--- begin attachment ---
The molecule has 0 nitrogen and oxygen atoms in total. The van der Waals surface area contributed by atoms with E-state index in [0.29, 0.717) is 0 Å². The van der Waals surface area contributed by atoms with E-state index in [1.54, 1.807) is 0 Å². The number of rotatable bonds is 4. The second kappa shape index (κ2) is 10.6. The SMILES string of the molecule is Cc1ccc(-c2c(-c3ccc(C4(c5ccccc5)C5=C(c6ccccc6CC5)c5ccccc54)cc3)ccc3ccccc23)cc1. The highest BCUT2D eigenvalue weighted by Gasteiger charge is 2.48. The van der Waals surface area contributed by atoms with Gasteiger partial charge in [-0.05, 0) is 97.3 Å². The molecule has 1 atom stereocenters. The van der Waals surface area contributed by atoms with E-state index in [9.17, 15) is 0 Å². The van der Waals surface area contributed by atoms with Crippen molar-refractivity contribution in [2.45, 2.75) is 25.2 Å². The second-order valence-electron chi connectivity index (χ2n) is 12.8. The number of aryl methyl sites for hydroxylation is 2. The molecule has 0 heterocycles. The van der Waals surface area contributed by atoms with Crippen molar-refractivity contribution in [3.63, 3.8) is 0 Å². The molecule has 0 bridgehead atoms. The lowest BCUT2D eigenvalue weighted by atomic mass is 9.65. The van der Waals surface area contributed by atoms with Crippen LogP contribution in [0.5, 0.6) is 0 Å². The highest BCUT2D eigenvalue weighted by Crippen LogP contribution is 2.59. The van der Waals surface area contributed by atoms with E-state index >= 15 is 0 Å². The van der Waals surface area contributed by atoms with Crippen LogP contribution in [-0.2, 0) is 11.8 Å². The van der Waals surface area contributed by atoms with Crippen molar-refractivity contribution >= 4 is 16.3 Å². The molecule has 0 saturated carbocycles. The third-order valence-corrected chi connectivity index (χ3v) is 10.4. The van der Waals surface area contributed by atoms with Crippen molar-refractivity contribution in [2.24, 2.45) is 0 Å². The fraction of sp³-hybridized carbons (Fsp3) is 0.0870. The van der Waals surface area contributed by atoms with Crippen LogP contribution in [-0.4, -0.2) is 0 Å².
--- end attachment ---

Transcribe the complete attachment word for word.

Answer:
The molecule has 0 nitrogen and oxygen atoms in total. The van der Waals surface area contributed by atoms with E-state index in [0.29, 0.717) is 0 Å². The van der Waals surface area contributed by atoms with E-state index in [1.54, 1.807) is 0 Å². The number of rotatable bonds is 4. The second kappa shape index (κ2) is 10.6. The SMILES string of the molecule is Cc1ccc(-c2c(-c3ccc(C4(c5ccccc5)C5=C(c6ccccc6CC5)c5ccccc54)cc3)ccc3ccccc23)cc1. The highest BCUT2D eigenvalue weighted by Gasteiger charge is 2.48. The van der Waals surface area contributed by atoms with Gasteiger partial charge in [-0.05, 0) is 97.3 Å². The molecule has 1 atom stereocenters. The van der Waals surface area contributed by atoms with E-state index in [9.17, 15) is 0 Å². The van der Waals surface area contributed by atoms with Crippen molar-refractivity contribution in [2.45, 2.75) is 25.2 Å². The second-order valence-electron chi connectivity index (χ2n) is 12.8. The number of aryl methyl sites for hydroxylation is 2. The molecule has 0 heterocycles. The van der Waals surface area contributed by atoms with Crippen molar-refractivity contribution in [3.63, 3.8) is 0 Å². The molecule has 0 bridgehead atoms. The lowest BCUT2D eigenvalue weighted by atomic mass is 9.65. The van der Waals surface area contributed by atoms with Crippen LogP contribution in [0.5, 0.6) is 0 Å². The highest BCUT2D eigenvalue weighted by Crippen LogP contribution is 2.59. The van der Waals surface area contributed by atoms with E-state index >= 15 is 0 Å². The van der Waals surface area contributed by atoms with Crippen LogP contribution in [-0.2, 0) is 11.8 Å². The van der Waals surface area contributed by atoms with Crippen molar-refractivity contribution >= 4 is 16.3 Å². The molecule has 0 saturated carbocycles. The third-order valence-corrected chi connectivity index (χ3v) is 10.4. The van der Waals surface area contributed by atoms with Crippen molar-refractivity contribution in [2.24, 2.45) is 0 Å². The fraction of sp³-hybridized carbons (Fsp3) is 0.0870. The van der Waals surface area contributed by atoms with Crippen LogP contribution in [-0.4, -0.2) is 0 Å².